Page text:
Sixteen months ago, the Actors’ Playhouse in Coral Gables was primed, rehearsed and ready to present Lerner & Loewe’s Camelot. Artistic boss David Arisco had settled into the director’s chair. Dave Nagy was eager to direct the musical score. Lights, sound, sets, props, even fight choreography, were on track.
An excited Leah Marie Sessa – a singer/actress with acknowledged vocal excellence and talent capable of modulating from light comedy to heavy drama — was prepared to step forward as Lady Elaine of Astolat, an innocent maiden who falls deeply in love with Sir Lancelot.
But love had to be put on hold. A malaise descended upon the world outside, something even King Arthur and his magic sword, Excalibur, could not rout.
The ailment that darkened every theater from Broadway to South Florida also stole the plum role of Elaine from Leah’s confident hands. She also lost her bartending job.
Leah Marie Sessa headshot.
“I lost Camelot,” sighed Leah during an interview at Starbucks, sipping an iced coffee – a personal favorite, along with chocolate chip cookies, Mounds bars and pumpkin spice.
But fate stepped in. “I became a bartender/singer at the Wick, which was a blessing in disguise.” The saving gig came from theater owner Marilynn Wick who presented cabaret-style shows in the lobby, which provided work for performers unemployed due to COVID. Leah sang in several productions.
A West Palm Beach native, she attended schools in Wellington and graduated from Wellington High. She grew up singing with choirs in elementary, middle and high schools. She even vocalized in class. Imagine – a singing book report!
“Singing and theatre have always given me so much joy and many blessings,” she said. “A blessing early in my singing life was being a part of the Wellington High School Choir. It was led by Dr. Robert Sharon, who to this day I still consider to be the most influential teacher I’ve ever had.”
“Choir was a safe place, and a place where I met many of my lifelong friends.” Being part of the choir gave her a unique opportunity to visit a legendary religious locale.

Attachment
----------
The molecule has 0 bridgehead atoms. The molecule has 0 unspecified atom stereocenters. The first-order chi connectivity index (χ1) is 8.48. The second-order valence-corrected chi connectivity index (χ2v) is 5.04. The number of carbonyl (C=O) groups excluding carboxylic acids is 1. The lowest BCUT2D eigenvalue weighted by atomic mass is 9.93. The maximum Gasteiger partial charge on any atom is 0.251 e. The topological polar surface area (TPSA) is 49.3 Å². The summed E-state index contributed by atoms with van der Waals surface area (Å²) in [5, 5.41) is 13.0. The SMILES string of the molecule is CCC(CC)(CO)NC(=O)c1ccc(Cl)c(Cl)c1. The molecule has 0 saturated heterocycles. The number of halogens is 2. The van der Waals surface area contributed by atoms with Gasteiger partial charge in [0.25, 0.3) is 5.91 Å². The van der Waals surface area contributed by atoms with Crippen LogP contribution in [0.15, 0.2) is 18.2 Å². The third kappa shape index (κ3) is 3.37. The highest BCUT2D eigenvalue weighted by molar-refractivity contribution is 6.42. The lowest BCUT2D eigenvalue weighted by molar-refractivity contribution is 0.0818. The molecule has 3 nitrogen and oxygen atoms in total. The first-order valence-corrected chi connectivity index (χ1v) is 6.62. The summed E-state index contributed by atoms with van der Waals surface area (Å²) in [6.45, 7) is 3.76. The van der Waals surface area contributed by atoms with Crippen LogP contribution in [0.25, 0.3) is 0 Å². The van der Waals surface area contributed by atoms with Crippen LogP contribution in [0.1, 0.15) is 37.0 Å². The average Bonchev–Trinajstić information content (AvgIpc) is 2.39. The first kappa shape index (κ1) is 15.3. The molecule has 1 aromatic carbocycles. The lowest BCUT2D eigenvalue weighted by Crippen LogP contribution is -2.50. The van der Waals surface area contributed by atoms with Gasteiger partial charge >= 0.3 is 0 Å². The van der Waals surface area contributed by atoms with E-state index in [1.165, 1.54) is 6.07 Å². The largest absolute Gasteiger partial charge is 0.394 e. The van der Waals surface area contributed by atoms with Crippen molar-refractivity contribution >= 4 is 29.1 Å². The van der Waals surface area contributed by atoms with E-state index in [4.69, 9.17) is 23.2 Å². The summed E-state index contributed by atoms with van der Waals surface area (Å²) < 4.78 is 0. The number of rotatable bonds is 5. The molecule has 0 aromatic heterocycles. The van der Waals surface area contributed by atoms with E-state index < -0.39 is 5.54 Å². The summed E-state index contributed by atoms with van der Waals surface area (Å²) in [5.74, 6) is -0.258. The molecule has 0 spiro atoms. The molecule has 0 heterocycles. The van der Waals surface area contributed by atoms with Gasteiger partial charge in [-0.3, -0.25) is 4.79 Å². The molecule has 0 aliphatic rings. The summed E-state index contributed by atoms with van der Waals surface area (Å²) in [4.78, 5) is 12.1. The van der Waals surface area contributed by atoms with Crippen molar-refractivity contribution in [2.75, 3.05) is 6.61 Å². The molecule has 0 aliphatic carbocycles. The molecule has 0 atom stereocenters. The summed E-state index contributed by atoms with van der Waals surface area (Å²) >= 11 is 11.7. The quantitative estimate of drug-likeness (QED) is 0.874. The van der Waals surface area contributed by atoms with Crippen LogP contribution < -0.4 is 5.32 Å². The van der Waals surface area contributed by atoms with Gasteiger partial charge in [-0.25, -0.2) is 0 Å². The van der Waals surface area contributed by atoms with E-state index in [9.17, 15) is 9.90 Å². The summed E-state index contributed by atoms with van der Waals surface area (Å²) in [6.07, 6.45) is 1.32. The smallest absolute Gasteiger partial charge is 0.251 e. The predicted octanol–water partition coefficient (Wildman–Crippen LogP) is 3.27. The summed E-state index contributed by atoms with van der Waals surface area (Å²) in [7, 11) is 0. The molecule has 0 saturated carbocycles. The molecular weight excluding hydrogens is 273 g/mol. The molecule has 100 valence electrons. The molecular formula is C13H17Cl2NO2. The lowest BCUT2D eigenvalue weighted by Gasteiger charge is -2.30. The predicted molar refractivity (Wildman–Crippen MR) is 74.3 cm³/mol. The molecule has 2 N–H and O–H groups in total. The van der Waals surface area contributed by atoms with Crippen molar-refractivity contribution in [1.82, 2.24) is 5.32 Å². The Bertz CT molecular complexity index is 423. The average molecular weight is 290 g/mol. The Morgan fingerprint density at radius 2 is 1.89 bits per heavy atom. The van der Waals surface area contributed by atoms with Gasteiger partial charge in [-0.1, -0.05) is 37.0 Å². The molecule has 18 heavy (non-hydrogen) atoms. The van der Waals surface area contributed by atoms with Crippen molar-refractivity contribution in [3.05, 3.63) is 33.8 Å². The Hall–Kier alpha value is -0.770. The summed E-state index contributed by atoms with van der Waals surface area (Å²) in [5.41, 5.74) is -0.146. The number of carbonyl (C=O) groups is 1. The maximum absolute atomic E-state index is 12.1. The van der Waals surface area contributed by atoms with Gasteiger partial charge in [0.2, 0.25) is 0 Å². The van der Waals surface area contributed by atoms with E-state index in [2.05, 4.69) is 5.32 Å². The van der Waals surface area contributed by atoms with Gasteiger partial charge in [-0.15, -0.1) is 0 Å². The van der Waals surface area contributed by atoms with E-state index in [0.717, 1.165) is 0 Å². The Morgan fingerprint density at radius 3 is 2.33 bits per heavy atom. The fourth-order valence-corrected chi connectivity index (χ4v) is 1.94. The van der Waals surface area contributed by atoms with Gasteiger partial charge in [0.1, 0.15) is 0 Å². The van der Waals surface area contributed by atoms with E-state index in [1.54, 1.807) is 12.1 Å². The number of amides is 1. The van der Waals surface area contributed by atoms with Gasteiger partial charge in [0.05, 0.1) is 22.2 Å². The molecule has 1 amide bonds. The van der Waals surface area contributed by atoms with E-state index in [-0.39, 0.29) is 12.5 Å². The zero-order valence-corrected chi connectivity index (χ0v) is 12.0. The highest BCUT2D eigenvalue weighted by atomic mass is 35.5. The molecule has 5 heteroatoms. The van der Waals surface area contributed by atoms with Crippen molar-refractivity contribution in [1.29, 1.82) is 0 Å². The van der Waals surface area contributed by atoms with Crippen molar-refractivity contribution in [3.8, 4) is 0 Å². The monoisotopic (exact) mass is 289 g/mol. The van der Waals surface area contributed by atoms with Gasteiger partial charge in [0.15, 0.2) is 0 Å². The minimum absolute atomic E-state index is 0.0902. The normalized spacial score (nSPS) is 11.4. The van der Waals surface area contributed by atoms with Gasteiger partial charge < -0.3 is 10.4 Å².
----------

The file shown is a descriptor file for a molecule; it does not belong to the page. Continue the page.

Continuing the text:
“Each year, the choir travels to a different place and sings in multiple venues. In my junior year, the trip was to Italy — and I got to go! We stayed in Florence, Venice and Rome and toured, explored — and ate.”
“We sang in multiple churches, including at the Vatican.” Quite an experience for a young girl who’s Italian and Catholic. “Also, my dad came along as a chaperone. So here I am with all my friends, my mentor, my dad in Italy singing in the holy city at the Vatican. The memories from that trip and the time with my dad are priceless.”
The choir provided Leah with another gift. “In my sophomore year, I went to New York, and I saw my very first Broadway show — Beauty and the Beast. And I ate my first slice of Ray’s Pizza. And this time, my mom was the chaperone.”
Leah’s mother – “my Number 1 fan” – is also a singer. “I definitely got my talent from my mom. And my heart.”
Her red-haired, brown-eyed daughter followed suit, vocalizing in her room and acting in make-believe shows as a child. “I never did an actual musical until my sophomore year in high school. When I did, I was instantly hooked.”
She moved on to Palm Beach Atlantic University and earned a Bachelor of Arts degree in musical theatre. “My father wanted me to take a double major in college. But I didn’t. There wasn’t anything else I wanted to do.”
Leah accepting her (one of three) Carbonell Award for Heathers.